The develop of kudzu bugs (Megacopta cribraria) is likely impacted by two important biotic factors. The first is what host plant they develop on, and the second is the presence of a known beneficial, symbiotic bacteria. In the case of Megacopta, the two primary host plants in the United States appear to be kudzu and soybeans. The ability for the Megacopta to utilize different host plants is thought to depend on the presence and genotype of the bacterial symbiont stored in the gut of the insect (Fukatsu & Hosokawa, 2002; Hosokawa et al., 2007). The obligate symbiont present in the Megacopta gut is known to be a bacterium called Ishikawaella capsulata (Fukatsu & Hosokawa, 2002). The transfer of bacteria from one generation to the next is accomplished through the use of a protein capsule manufactured by the mother, loaded with symbiont, and deposited with the egg mass.This novel mode of transmission allows for convenient study of the development and fitness of M. cribraria with and without the symbiont. We are testing how host plants and symbionts interact to impact the development and survival of the kudzu bug. Much of this work is being carried out in field experiments sponsored by the Doraville Unity Garden in Doraville, Georgia.
During the spring and summer of 2012, we will rear M. cribraria from egg to adult emergence, and measure the timing and rate of development, body size at each life stage, and mortality.The experimental design contains four treatments consisting of two host plants, and the presence and absence of the symbiont There is a secondary question that is of agricultural importance, namely the impact of M. cribraria on the growth of soybeans. A subset of the soy will be grown without M. cribraria in order to measure the biomass of these plants over a season with and without this insect. This will provide an empirical estimate of the agricultural impact of this pest on the growth of soybean.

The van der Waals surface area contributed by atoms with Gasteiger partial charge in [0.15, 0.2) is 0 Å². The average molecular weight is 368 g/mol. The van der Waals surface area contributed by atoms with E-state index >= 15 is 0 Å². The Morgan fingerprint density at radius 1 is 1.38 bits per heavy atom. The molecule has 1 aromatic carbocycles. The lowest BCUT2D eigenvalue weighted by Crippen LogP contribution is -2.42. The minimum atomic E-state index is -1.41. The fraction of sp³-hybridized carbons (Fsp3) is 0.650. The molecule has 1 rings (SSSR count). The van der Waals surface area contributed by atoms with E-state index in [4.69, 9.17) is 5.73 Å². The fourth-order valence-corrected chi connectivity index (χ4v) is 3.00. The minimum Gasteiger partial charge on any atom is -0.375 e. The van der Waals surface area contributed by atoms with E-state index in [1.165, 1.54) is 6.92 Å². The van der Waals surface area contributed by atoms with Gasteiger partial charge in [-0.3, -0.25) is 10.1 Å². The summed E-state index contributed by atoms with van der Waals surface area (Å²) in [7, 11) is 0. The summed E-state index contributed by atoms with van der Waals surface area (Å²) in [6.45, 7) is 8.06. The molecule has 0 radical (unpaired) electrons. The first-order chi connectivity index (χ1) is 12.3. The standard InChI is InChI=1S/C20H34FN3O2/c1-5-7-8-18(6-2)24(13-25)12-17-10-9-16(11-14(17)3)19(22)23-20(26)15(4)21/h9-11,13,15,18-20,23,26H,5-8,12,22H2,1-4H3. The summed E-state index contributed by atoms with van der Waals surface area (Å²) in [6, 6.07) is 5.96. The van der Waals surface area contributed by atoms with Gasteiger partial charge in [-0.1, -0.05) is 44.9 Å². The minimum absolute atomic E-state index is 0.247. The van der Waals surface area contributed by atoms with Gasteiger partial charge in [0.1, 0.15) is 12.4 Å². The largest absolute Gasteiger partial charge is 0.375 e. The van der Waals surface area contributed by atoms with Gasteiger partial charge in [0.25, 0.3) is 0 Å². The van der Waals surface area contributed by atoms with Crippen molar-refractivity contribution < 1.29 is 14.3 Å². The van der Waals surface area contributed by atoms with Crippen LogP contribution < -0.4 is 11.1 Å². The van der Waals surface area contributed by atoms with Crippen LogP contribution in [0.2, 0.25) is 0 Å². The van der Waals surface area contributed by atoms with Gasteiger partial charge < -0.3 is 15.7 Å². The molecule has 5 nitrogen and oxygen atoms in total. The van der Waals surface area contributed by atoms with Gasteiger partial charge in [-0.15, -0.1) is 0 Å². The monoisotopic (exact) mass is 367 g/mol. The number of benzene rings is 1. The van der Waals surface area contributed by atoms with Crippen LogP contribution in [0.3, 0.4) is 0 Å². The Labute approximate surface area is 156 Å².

Since its discovery in October 2009 in northeast Georgia Megacopta cribraria, the kudzu bug, a new pest in North America with origins in Asia, has expanded its range from nine Georgia counties to counties in seven states across the southeastern U.S. in less than three years. This insectâ€™s demonstrable ability to adapt across geography and ecology is due to a diverse genetic repertoire: (1) its intrinsic genetics, and (2) the presence of, and interaction with, endosymbiont genes. These endosymbionts are Ishikawaella capsulata (Fukatsu & Hosokawa, 2002) on which it apparently depends for survival and Wolbachia recently reported in North American collections (Jenkins and Eaton 2011). Mitochondrial DNA (mtDNA) collected and analyzed from random M. cribraria samples from across its range in the U.S. has to date indicated only one female line in North America designated GA1. At this stage it is important to know three things: country of origin, genetic diversity and change in genetic diversity over time. The overall purpose of this research therefore is threefold. First is to determine the country of origin. Second is to analyze the spatial and temporal genetic diversity as it disperses across new geographies in North America. Third is to monitor over time changes in maternal and nuclear genetic diversity for insights into population history and adaptive behavior that may be targeted for control.